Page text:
Our e3Vision system is frame-synchronized between cameras, and can be fully automated and controlled via software. Along with on-camera video compression, it is highly adaptable to many types of experimental scenarios and experimental scales, from 3D tracking of single experimental subjects to large-scale social behavioral recordings.
Each hub maintains its own set of frame-synchronized cameras, and can support independent use cases such as:
Large scale synchronized multi-view
One possible layout combines large-scale experimental subject monitoring with multiple views, such as a combination of
- wide-angle free behavior view
- a high-resolution zoomed view of an area of behavioral detail such as feeding behavior
with each hub supporting up to 7 or 15 cameras.
Multi-subject 3D tracking with overall wide-angle monitoring
Another possible layout combines a wide-angle unoccluded “overhead” view of multiple experimental subjects, with a detailed 3-axis camera view per subject.
This means each subject’s body posture and behavior can be precisely reconstructed in 3D space.
Each hub supports up to 7 or 15 cameras, or 2 - 5 subjects for individual 3D tracking in this scenario.
Hub synchronization layout
Camera frame captures are synced between cameras within each synchronization group. Each camera hub forms its own synchronization group, with each group’s sync source camera connected to the Primary (or Master) camera port.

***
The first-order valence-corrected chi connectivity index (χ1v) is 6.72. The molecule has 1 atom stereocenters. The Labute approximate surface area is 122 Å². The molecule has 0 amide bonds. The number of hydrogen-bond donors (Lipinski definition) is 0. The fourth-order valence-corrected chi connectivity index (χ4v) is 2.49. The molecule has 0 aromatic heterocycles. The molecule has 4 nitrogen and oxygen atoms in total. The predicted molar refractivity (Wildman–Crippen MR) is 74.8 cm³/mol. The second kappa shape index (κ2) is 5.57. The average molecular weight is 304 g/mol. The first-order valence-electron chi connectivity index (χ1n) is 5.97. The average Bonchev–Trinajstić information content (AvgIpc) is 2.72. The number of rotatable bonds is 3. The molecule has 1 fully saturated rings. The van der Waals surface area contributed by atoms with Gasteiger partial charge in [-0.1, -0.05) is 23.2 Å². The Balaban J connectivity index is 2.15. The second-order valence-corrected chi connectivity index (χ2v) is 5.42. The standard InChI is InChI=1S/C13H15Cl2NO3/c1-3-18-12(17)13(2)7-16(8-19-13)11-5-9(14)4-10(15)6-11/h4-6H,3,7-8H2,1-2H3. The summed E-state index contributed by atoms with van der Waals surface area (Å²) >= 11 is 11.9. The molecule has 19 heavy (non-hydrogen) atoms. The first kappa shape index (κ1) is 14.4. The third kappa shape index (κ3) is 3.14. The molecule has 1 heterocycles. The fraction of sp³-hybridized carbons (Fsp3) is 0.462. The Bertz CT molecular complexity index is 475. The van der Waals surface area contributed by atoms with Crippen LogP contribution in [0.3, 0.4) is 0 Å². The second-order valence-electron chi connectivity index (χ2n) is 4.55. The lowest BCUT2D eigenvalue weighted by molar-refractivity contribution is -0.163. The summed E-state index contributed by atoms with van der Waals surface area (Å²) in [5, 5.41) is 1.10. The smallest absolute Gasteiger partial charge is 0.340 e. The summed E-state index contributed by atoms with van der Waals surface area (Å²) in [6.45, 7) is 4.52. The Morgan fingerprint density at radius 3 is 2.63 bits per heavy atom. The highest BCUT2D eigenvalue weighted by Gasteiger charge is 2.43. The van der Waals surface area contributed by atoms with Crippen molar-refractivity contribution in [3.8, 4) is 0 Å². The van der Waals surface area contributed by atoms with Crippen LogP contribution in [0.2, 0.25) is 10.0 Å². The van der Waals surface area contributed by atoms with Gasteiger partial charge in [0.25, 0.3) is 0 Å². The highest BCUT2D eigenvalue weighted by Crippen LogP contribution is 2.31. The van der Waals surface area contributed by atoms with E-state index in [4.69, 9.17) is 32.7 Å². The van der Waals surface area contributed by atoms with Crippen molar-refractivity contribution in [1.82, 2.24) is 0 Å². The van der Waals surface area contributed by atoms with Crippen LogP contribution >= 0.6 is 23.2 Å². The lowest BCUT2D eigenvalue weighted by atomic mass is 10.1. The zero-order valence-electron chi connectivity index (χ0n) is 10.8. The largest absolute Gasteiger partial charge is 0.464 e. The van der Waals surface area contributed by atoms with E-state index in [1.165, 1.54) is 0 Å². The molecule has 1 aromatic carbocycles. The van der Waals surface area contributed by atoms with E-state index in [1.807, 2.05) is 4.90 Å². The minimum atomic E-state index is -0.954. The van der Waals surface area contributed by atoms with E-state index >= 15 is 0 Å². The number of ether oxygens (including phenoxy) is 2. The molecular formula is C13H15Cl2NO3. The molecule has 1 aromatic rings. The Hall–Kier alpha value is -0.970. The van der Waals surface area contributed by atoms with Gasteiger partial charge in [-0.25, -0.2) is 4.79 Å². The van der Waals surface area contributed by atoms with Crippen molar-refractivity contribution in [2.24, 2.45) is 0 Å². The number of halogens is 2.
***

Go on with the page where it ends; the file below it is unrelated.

For larger-scale synchronized recordings of tens of experimental subjects, multiple hubs can be daisy-chained together to share a single synchronization signal.
For more detail on configuring the hub’s BNC connector for output or input, please see the Sync Hub page. For more detail on controlling the synchronization of the saved video recording files, see the synchronization methods section below.
Video recording synchronization methods
The e3Vision system supports many methods of automating the capture of synchronized groups of video recordings:
Long term recording:
Passive-recording based: the e3Vision hub outputs synchronization signals from the camera plugged into the
Primaryport, which outputs 10% duty cycle pulses at frame capture during camera streaming, and 50% duty cycle pulses when frames are recorded to disk.
With the cameras running continuously, the timing of the these 10%->50% duty cycle pulses can be captured by an external electrophysiology system, and used as reference for the moment of recording start/stop.
For more details, please see the Sync Hub page.
Active start/stop: for both MJPEG and H264 videos, we offer an HTTP API to start and stop video recordings, which can be triggered in Python or MATLAB. The true synchronized start time will be within 1 second of the HTTP start command, and the frame-accurate start time can be obtained via method 1.
Short peristimulus video segments:
The software also offers HTTP API-triggered peristimulus video recordings (can be done in Python, MATLAB), which gives video segments of up to 20 seconds before and after a triggered event. This results in a video segment centered around an exact trigger time of the API request.
This mode is only available for cameras set to the MJPEG video codec.
Please see the API reference for Trigger video segment for more detailed usage.